The performance poet track here (My IQ) is her finest.
There is further aspect that makes this album such a fave for me. Three tracks feature harmonica backing from the globe’s finest exponent thereof – Rory McLeod. He adds more heat to an already warm, cosy album.
File under: I recommend with walking (no puddles required)
And thus we embark upon a Cave-esque multi-review engagement with the considerable DiFranco catalogue (fear not, I will regularly intersperse some reviews of recent purchases and seasonally appropriate albums)…
Like with Nick Cave, I stumbled in Ani-World a few albums in. Prompted by the rabid adoration of a friend, I first encountered her at the Port Fairy Folk Fest and (from about 10 feet away) was very taken with her powerful take on the folk schtick.
That was around Little Plastic Castle time, so this album was a later purchase. It is not overly different from much of the early work. It’s just Ani slamming and plucking on her acoustic and spitting out highly personal, occasionally vitriolic compositions with very little other accompaniment.
I get both sides of the polarised Ani encounter issue that audiences have. Her songwriting and delivery are confronting in the sense that there is so much confidence and rawness. You either get completely enveloped, or repelled. I lean considerably towards the former (obviously given all the purchases).
Having said that, this album is one I don’t listen to particularly regularly. The strong tracks are very engrossing. Anticipate flows and jumps with excitement. Gratitude is mightily confronting. The Whole Night nails her trademark syncopation and vocal stylings. Both Hands has some fantastic lines, while Out of Habit drops the c-bomb with aplomb.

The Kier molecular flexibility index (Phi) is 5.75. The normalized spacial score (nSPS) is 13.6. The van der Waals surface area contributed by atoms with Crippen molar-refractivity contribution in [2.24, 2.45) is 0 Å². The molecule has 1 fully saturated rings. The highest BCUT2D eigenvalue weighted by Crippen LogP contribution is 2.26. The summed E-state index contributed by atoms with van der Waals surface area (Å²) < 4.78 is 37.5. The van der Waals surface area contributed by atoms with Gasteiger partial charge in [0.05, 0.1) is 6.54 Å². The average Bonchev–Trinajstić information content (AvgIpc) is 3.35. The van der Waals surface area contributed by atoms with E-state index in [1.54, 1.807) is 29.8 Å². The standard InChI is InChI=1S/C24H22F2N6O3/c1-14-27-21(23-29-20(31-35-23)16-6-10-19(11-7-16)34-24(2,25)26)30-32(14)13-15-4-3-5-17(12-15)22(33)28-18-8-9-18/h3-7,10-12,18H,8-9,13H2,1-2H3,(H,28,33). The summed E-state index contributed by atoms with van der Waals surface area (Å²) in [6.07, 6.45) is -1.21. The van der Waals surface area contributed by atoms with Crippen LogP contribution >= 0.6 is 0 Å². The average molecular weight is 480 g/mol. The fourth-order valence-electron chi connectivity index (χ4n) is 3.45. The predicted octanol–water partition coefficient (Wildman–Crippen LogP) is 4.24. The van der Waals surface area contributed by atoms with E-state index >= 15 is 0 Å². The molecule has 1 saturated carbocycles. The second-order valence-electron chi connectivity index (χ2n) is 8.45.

The weakness is the spoken word which upsets the flow and doesn’t nail the beatpoet thang as well as later efforts.
File under: Better sung than said
This album would be up there with The Lemonheads‘ It’s a Shame About Ray and Rat Cat‘s Tingles EP as the CD I remember being most regularly in mates’ collections in the early 1990s. And I reckon it might have ended up getting more regular spins than the other two.
This is a thoroughly mature, fully realised and powerful release. At the moody (almost gothic) end of the rock spectrum, it contains eleven examples of well-measured songwriting and lush instrumentation.
The producer here also shaped works from Echo and the Bunnymen and Stan Ridgway, and there are aural similarities here as drums are given that big sound, guitars jangle, and vocals soar.
Frontman Ronny Peno (belying his Iggy Pop-ish stage persona) has a great voice that the band could build songs around . There is killer track after killer track here, with The Love Song, Godbless, DC and Sweetheart the best of the bunch.
I saw these dudes play this album in its entirety (and in order) early last year (as part of the Don’t Look Back series) and they’ve still got it. As there is a distinct paucity of video clips online from the band, here’s some pretty crude footage of them from this year’s Big Day Out:
File under: Take pride in these ditties
Curiously when I first hooked up with my eventually-to-be wife, I could have swore her CD collection, while not inconsequential, wasn’t huge either.
Yet here I am reviewing another of her purchases. Now, going on its release date, she probably purchased after we commenced cohabitating. Nevertheless, I have only a vague recollection of ever hearing it before. Either I’m a tyrant stereo-Nazi (possible) or Catherine spins this in my absence.
Which is a bit of shame. It isn’t too bad in a Suzanne Vega meets Beth Orton fashion.
Miss Dido does that smooth as silk soundscapey vocal thing very proficiently, and the tracks are reasonably catchy. It doesn’t hit the heights of either of the aforementioned artists, perhaps because the underlying instrumentation is too mundane and same-same from track to track. A few new or different rhythms would have made a difference.
Said album has sold >16m copies world-wide, so a lot of folks are presumably more excited about this than me. Of course, a considerable portion of those sales came from folks chasing that backing track from the Enimem song. It sounds so much better in the background than up front:
File under: Not likely to induce much rabid fan behaviour